Forget about quadcopters, NASA has just one-upped the fledgling drone enthusiast community big time. NASA’s Greased Lightning is a ten engine electric plane with vertical takeoff and landing (VTOL) capabilities. This new flier boasts a 10′ wingspan, and transforms in mid-air. It takes off like a helicopter, then the wings tilt forward and it flies more efficiently as an airplane. Check out Greased Lightning in action below:
Bill Fredericks, aerospace engineer explained some of the thought behind the design, and what they’re hoping to demonstrate.
During the flight tests we successfully transitioned from hover to wing-borne flight like a conventional airplane then back to hover again. So far we have done this on five flights. We were ecstatic. Now we’re working on our second goal — to demonstrate that this concept is four times more aerodynamically efficient in cruise than a helicopter.
Greased Lightning is still very much a work in progress, but that hasn’t stopped engineers at NASA’s Langley Research Center from coming up with some ideas for future uses. Fredericks expanded on those ideas just a bit.
We have a couple of options that this concept could be good for. It could be used for small package delivery or vertical take off and landing, long endurance surveillance for agriculture, mapping and other applications. A scaled up version — much larger than what we are testing now — would make also a great one to four person size personal air vehicle.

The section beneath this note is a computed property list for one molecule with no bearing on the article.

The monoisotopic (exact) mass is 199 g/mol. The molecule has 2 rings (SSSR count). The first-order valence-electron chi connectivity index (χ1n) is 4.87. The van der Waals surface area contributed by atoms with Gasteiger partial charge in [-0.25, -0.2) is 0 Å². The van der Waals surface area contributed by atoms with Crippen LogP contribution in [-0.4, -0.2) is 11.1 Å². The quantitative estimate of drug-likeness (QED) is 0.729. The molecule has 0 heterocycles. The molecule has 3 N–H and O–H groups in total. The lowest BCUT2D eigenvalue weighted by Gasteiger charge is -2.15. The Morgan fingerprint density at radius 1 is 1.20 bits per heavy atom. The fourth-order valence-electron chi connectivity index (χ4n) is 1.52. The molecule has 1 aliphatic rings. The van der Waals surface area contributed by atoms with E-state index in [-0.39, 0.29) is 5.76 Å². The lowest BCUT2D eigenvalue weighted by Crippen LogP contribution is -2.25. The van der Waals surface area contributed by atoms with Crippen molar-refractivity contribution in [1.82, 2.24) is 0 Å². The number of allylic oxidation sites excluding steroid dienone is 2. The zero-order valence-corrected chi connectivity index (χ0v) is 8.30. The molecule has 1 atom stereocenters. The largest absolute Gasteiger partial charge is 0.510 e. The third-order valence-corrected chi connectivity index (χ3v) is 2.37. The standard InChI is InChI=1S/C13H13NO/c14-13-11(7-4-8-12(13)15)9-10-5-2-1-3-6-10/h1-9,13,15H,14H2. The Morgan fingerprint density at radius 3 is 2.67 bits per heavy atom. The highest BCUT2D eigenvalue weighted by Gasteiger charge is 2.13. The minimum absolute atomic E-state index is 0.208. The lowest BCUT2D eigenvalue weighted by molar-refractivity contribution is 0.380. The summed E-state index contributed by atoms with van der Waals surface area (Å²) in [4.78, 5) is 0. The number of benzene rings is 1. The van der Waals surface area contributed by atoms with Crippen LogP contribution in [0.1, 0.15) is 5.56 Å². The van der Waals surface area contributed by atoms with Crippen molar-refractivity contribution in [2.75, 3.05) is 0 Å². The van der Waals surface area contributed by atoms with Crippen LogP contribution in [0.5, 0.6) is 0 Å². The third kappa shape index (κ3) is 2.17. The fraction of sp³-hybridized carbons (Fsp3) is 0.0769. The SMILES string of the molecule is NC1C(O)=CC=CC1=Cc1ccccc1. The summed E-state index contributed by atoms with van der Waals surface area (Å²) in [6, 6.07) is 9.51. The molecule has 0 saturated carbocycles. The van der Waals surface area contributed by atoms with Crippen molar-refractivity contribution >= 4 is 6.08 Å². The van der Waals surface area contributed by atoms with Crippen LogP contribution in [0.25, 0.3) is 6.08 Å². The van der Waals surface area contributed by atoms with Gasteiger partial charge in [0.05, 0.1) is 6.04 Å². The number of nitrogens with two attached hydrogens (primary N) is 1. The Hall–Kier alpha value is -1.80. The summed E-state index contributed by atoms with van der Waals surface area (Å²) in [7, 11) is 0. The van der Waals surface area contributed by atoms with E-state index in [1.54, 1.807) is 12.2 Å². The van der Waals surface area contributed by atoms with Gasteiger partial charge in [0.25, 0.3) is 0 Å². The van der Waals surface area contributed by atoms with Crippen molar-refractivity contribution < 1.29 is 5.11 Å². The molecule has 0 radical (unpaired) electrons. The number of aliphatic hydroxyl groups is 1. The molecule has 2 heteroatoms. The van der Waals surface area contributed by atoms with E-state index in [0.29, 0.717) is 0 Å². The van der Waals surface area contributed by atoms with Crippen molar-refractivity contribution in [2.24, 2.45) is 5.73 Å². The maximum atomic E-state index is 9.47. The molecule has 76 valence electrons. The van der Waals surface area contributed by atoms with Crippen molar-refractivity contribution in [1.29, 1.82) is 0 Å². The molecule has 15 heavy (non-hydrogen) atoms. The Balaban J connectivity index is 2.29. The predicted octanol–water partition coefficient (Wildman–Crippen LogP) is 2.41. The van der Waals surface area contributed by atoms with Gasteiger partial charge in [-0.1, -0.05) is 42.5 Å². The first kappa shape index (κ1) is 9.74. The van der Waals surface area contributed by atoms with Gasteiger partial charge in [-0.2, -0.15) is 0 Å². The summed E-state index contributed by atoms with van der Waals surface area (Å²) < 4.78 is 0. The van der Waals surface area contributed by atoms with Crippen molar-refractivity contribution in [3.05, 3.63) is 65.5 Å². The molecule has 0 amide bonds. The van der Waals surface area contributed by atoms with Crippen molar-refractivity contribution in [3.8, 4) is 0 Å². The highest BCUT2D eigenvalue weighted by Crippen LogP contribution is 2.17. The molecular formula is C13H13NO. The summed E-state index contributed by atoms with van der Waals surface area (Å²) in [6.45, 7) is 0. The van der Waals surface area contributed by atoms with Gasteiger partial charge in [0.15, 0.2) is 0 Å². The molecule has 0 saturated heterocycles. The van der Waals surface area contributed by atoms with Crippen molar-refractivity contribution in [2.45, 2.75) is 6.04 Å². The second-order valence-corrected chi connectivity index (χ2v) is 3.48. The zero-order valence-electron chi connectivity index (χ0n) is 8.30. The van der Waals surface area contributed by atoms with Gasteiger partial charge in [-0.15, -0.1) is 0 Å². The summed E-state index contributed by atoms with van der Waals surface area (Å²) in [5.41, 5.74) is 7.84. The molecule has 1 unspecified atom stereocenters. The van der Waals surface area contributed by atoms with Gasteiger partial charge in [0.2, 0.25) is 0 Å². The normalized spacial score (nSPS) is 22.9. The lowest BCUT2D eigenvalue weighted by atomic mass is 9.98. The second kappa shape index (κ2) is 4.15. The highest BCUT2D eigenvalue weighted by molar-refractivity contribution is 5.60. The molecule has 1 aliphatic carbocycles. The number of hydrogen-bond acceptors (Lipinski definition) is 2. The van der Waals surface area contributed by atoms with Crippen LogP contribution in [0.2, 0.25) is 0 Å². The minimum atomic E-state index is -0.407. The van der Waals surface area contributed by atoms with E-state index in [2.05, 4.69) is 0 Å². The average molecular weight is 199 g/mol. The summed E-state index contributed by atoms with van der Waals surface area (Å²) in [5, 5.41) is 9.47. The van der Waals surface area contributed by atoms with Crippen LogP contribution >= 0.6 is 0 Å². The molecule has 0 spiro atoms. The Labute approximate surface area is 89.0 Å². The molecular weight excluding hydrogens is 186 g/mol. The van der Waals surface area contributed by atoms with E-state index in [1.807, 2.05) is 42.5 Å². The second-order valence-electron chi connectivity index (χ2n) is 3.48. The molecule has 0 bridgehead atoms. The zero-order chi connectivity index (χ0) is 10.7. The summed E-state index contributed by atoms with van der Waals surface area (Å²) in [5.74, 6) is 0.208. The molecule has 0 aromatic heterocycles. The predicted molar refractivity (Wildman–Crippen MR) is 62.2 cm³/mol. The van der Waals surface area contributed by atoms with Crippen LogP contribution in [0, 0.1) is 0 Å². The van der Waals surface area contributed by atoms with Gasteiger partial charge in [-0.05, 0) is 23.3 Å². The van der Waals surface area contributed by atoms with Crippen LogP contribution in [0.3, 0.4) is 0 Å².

Imagine Amazon getting their hands on these. That could certainly increase the possibilities for drone delivery. The idea of flying around in a larger version of this aircraft is pretty awesome too.
What do you think? Would you like your own personal Greased Lightning? Let us know in the comments or on Facebook, Google+, or Twitter.[button link=”http://www.nasa.gov/langley/ten-engine-electric-plane-completes-successful-flight-test” icon=”fa-external-link” side=”left” target=”blank” color=”285b5e” textcolor=”ffffff”]Source: NASA[/button]
Last Updated on November 27, 2018.
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